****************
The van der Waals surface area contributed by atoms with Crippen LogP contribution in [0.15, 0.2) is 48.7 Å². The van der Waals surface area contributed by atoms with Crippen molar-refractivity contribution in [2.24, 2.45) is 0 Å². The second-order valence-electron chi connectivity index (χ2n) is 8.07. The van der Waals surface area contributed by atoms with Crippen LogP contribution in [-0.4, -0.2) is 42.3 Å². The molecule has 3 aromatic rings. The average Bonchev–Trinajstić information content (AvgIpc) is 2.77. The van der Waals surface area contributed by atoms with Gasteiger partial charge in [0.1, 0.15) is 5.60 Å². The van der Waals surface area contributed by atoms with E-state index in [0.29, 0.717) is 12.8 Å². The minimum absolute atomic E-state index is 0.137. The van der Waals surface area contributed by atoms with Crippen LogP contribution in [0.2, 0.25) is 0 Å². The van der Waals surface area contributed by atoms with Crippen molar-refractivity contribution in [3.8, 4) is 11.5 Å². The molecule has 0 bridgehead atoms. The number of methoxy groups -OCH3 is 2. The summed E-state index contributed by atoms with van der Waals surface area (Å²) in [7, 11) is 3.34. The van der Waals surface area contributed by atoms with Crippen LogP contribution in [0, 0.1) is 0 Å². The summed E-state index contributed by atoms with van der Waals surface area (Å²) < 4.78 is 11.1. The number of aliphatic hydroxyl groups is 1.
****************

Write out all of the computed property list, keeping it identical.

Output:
The van der Waals surface area contributed by atoms with Crippen LogP contribution in [0.15, 0.2) is 48.7 Å². The van der Waals surface area contributed by atoms with Crippen molar-refractivity contribution in [2.24, 2.45) is 0 Å². The second-order valence-electron chi connectivity index (χ2n) is 8.07. The van der Waals surface area contributed by atoms with Crippen LogP contribution in [-0.4, -0.2) is 42.3 Å². The molecule has 3 aromatic rings. The average Bonchev–Trinajstić information content (AvgIpc) is 2.77. The van der Waals surface area contributed by atoms with Gasteiger partial charge in [0.1, 0.15) is 5.60 Å². The van der Waals surface area contributed by atoms with E-state index in [0.29, 0.717) is 12.8 Å². The minimum absolute atomic E-state index is 0.137. The van der Waals surface area contributed by atoms with Crippen LogP contribution in [0.2, 0.25) is 0 Å². The van der Waals surface area contributed by atoms with Crippen molar-refractivity contribution in [3.8, 4) is 11.5 Å². The molecule has 0 bridgehead atoms. The number of methoxy groups -OCH3 is 2. The summed E-state index contributed by atoms with van der Waals surface area (Å²) in [7, 11) is 3.34. The van der Waals surface area contributed by atoms with Crippen LogP contribution in [0, 0.1) is 0 Å². The summed E-state index contributed by atoms with van der Waals surface area (Å²) < 4.78 is 11.1. The number of aliphatic hydroxyl groups is 1.